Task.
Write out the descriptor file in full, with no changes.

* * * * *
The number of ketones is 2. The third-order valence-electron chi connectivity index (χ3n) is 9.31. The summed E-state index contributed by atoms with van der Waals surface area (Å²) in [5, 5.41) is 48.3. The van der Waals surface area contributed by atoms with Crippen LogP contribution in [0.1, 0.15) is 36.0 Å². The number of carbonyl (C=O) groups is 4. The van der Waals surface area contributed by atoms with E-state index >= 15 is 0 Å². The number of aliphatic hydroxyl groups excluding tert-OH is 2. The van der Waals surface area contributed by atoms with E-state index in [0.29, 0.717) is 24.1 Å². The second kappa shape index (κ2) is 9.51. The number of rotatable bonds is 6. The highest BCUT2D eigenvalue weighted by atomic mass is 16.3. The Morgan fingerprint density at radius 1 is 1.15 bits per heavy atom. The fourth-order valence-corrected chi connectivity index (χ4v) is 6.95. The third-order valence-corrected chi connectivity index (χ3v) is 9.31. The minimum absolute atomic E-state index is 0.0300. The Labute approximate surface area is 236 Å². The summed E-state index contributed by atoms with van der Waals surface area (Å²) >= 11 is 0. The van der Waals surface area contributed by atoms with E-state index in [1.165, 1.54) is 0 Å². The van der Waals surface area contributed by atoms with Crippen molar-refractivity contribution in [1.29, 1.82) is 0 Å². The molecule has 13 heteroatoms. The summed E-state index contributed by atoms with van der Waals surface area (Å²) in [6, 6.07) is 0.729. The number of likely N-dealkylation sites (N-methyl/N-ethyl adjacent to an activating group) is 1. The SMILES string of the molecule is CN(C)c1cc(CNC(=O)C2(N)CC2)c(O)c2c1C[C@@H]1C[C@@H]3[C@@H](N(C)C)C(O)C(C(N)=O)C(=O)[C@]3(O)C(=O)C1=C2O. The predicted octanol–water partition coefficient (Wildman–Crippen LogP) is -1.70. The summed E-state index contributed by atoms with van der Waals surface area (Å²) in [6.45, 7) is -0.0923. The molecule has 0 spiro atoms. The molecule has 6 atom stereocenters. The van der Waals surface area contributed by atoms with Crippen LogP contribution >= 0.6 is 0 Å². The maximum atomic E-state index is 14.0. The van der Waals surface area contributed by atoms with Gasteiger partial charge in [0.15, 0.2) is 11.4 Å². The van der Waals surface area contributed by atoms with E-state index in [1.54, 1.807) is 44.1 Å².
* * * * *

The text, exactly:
The number of ketones is 2. The third-order valence-electron chi connectivity index (χ3n) is 9.31. The summed E-state index contributed by atoms with van der Waals surface area (Å²) in [5, 5.41) is 48.3. The van der Waals surface area contributed by atoms with Crippen LogP contribution in [0.1, 0.15) is 36.0 Å². The number of carbonyl (C=O) groups is 4. The van der Waals surface area contributed by atoms with E-state index >= 15 is 0 Å². The number of aliphatic hydroxyl groups excluding tert-OH is 2. The van der Waals surface area contributed by atoms with E-state index in [0.29, 0.717) is 24.1 Å². The second kappa shape index (κ2) is 9.51. The number of rotatable bonds is 6. The highest BCUT2D eigenvalue weighted by atomic mass is 16.3. The Morgan fingerprint density at radius 1 is 1.15 bits per heavy atom. The fourth-order valence-corrected chi connectivity index (χ4v) is 6.95. The third-order valence-corrected chi connectivity index (χ3v) is 9.31. The minimum absolute atomic E-state index is 0.0300. The Labute approximate surface area is 236 Å². The summed E-state index contributed by atoms with van der Waals surface area (Å²) >= 11 is 0. The van der Waals surface area contributed by atoms with E-state index in [1.165, 1.54) is 0 Å². The van der Waals surface area contributed by atoms with Crippen molar-refractivity contribution in [1.29, 1.82) is 0 Å². The molecule has 13 heteroatoms. The summed E-state index contributed by atoms with van der Waals surface area (Å²) in [6, 6.07) is 0.729. The number of likely N-dealkylation sites (N-methyl/N-ethyl adjacent to an activating group) is 1. The SMILES string of the molecule is CN(C)c1cc(CNC(=O)C2(N)CC2)c(O)c2c1C[C@@H]1C[C@@H]3[C@@H](N(C)C)C(O)C(C(N)=O)C(=O)[C@]3(O)C(=O)C1=C2O. The predicted octanol–water partition coefficient (Wildman–Crippen LogP) is -1.70. The summed E-state index contributed by atoms with van der Waals surface area (Å²) in [6.45, 7) is -0.0923. The molecule has 0 spiro atoms. The molecule has 6 atom stereocenters. The van der Waals surface area contributed by atoms with Crippen LogP contribution >= 0.6 is 0 Å². The maximum atomic E-state index is 14.0. The van der Waals surface area contributed by atoms with Gasteiger partial charge in [0.15, 0.2) is 11.4 Å². The van der Waals surface area contributed by atoms with E-state index in [1.54, 1.807) is 44.1 Å².